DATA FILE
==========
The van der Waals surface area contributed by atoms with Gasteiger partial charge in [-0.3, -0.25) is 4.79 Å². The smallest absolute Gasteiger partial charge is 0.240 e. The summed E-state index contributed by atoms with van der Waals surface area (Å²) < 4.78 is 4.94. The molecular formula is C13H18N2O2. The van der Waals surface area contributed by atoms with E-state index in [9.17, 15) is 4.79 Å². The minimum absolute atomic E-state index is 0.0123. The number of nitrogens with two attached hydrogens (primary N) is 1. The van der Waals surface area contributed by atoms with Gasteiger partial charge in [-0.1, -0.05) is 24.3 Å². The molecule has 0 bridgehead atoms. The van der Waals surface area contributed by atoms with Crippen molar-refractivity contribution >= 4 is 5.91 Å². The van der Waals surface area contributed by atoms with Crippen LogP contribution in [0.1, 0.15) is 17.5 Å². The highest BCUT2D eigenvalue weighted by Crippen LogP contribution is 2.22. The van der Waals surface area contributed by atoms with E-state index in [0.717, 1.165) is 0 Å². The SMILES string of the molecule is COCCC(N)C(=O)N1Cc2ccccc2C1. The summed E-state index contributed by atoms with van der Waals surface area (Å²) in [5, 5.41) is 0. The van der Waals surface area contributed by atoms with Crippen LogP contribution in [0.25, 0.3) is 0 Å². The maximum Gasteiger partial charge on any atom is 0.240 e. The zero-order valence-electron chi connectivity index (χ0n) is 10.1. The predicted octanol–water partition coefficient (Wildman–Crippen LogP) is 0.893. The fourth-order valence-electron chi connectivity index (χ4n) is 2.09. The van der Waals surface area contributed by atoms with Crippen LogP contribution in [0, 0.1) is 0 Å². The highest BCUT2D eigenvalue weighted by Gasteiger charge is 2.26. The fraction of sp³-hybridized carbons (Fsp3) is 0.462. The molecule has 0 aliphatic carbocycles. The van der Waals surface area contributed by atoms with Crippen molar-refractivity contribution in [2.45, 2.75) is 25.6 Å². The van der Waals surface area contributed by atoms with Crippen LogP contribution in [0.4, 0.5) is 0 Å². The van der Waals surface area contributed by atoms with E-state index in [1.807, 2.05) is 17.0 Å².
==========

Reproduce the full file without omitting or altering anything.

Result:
The van der Waals surface area contributed by atoms with Gasteiger partial charge in [-0.3, -0.25) is 4.79 Å². The smallest absolute Gasteiger partial charge is 0.240 e. The summed E-state index contributed by atoms with van der Waals surface area (Å²) < 4.78 is 4.94. The molecular formula is C13H18N2O2. The van der Waals surface area contributed by atoms with E-state index in [9.17, 15) is 4.79 Å². The minimum absolute atomic E-state index is 0.0123. The number of nitrogens with two attached hydrogens (primary N) is 1. The van der Waals surface area contributed by atoms with Gasteiger partial charge in [-0.1, -0.05) is 24.3 Å². The molecule has 0 bridgehead atoms. The van der Waals surface area contributed by atoms with Crippen molar-refractivity contribution >= 4 is 5.91 Å². The van der Waals surface area contributed by atoms with Crippen LogP contribution in [0.1, 0.15) is 17.5 Å². The highest BCUT2D eigenvalue weighted by Crippen LogP contribution is 2.22. The van der Waals surface area contributed by atoms with E-state index in [0.717, 1.165) is 0 Å². The SMILES string of the molecule is COCCC(N)C(=O)N1Cc2ccccc2C1. The summed E-state index contributed by atoms with van der Waals surface area (Å²) in [5, 5.41) is 0. The van der Waals surface area contributed by atoms with Crippen LogP contribution in [0.25, 0.3) is 0 Å². The maximum Gasteiger partial charge on any atom is 0.240 e. The zero-order valence-electron chi connectivity index (χ0n) is 10.1. The predicted octanol–water partition coefficient (Wildman–Crippen LogP) is 0.893. The fourth-order valence-electron chi connectivity index (χ4n) is 2.09. The van der Waals surface area contributed by atoms with Crippen LogP contribution in [0, 0.1) is 0 Å². The highest BCUT2D eigenvalue weighted by Gasteiger charge is 2.26. The fraction of sp³-hybridized carbons (Fsp3) is 0.462. The molecule has 0 aliphatic carbocycles. The van der Waals surface area contributed by atoms with Crippen molar-refractivity contribution in [2.45, 2.75) is 25.6 Å². The van der Waals surface area contributed by atoms with Crippen LogP contribution in [0.4, 0.5) is 0 Å². The van der Waals surface area contributed by atoms with E-state index in [1.807, 2.05) is 17.0 Å².